GPU acceleration support

GPUs are slower for smaller jobs because it takes longer to transfer data from the main memory to the GPU memory. We therefore suggest that you only use them for larger jobs. Another benefit of GPUs, especially applicable to larger jobs, is that a GPU only takes one licence token per use, whereas many CPU tokens are required to achieve a comparable speed.

Job preemption based on re-queueing mechanism

If your job requires more than one day of wall time in total, please consider using native Checkpointing & Restart (C&R). This feature can be used to minimise the impact of a hardware issue, by restarting the job from the last checkpoint. Furthermore, native C&R can be used in order to take advantage of Slurm job preemption based on a requeueing mechanism. In general, C&R relies on the presence of a fast shared filesystem, since extensive use of C&R could introduce an unreasonable overhead due to slow filesystem operations. Feel free to contact us in order to set up a workflow and study the suitability of checkpointing and restart of your jobs. At this time we have already documented how to enable Abaqus checkpointing & restart with Slurm Workload Manager.

GPGPU solver acceleration in an Abaqus analysis

This option specifies acceleration of the Abaqus/Standard direct solver. This option is meaningful only on computers equipped with appropriate GPGPU hardware. The direct sparse solver supports both shared memory nodes and distributed memory nodes. On shared memory computers or a single node of a computer cluster, thread-based parallelization is used for the direct sparse solver, and high-end graphics cards that support general processing (GPGPUs) can be used to accelerate the solution. On multiple compute nodes of a computer cluster, a hybrid MPI and thread-based parallelization is used. The direct sparse solver cannot be used on multiple nodes if:

  • the analysis also includes an eigenvalue extraction procedure, or
  • the analysis requires features for which MPI-based parallel execution of element operations is not supported.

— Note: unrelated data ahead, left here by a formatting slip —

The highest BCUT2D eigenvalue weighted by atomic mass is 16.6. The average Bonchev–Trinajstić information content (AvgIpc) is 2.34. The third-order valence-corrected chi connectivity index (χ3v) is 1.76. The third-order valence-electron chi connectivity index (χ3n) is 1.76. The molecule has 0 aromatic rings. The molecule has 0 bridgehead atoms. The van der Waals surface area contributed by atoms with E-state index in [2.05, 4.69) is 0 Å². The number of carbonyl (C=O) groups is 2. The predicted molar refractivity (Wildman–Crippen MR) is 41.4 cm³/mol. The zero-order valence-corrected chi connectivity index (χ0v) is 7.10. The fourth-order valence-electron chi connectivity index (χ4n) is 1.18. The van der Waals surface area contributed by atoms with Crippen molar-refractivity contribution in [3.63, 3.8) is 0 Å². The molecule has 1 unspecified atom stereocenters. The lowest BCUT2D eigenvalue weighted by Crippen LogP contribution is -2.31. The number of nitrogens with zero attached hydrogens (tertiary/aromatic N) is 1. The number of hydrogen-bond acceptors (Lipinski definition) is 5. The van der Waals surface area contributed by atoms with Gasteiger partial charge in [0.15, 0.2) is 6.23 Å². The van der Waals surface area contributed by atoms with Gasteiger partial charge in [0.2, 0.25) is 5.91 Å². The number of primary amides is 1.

In addition, the direct sparse solver cannot be used on multiple nodes for analyses that include any of the following:

  • multiple load cases with changing boundary conditions, and
  • the quasi-Newton nonlinear solution technique.

The direct sparse solver and GPGPU

The direct sparse solver supports GPGPU acceleration for the symmetric solver. GPGPU acceleration cannot be used with the asymmetric solver. If you request a GPGPU acceleration in an analysis with asymmetric matrix storage (equation solver), it will not be achieved. It is worth noting that both the Standard Dynamic Implicit Quasi-static Analysis and the Standard Linear Perturbation Frequency Analysis use the asymmetric solver, and can not be performed using GPGPU hardware.

The model itself

All of the above assumes that the model has already been optimized. Before submitting large models or large numbers of models, here are some tips on how to reduce the problem size:

  1. Use the smallest and simplest model possible. For example, there is no need to include any damage or fracture parameters or expensive contact simulations if the problem can be first solved using simpler approximations. At this stage, once you have a first result, you can decide whether you want to complicate the model or not.
  2. We recommend that, if you find that a model is too simple, you add features to it incrementally. You need the feedback and interactivity when building your model up, as you will also be building up a mental model of how the FEA works as you learn. You will need to be able to model something, run it and get the results quickly. Too many times, a large model is built and submitted, and hours or days later the results come back and they are not as expected.
  3. Unless the run time for your model is no more than a few hours, you will almost certainly benefit from requesting restart outputs.
  4. Request no more output data (in terms of both frequency and detail) than you will need for your planned analysis.
  5. Profile the speedup that you might achieve with different numbers of cores for your model. There is overhead in the use of more cores or GPUs, and the marginal benefit from requesting additional resources tends to go down. Eventually, you will reach a point where adding more cores produces only very limited benefits.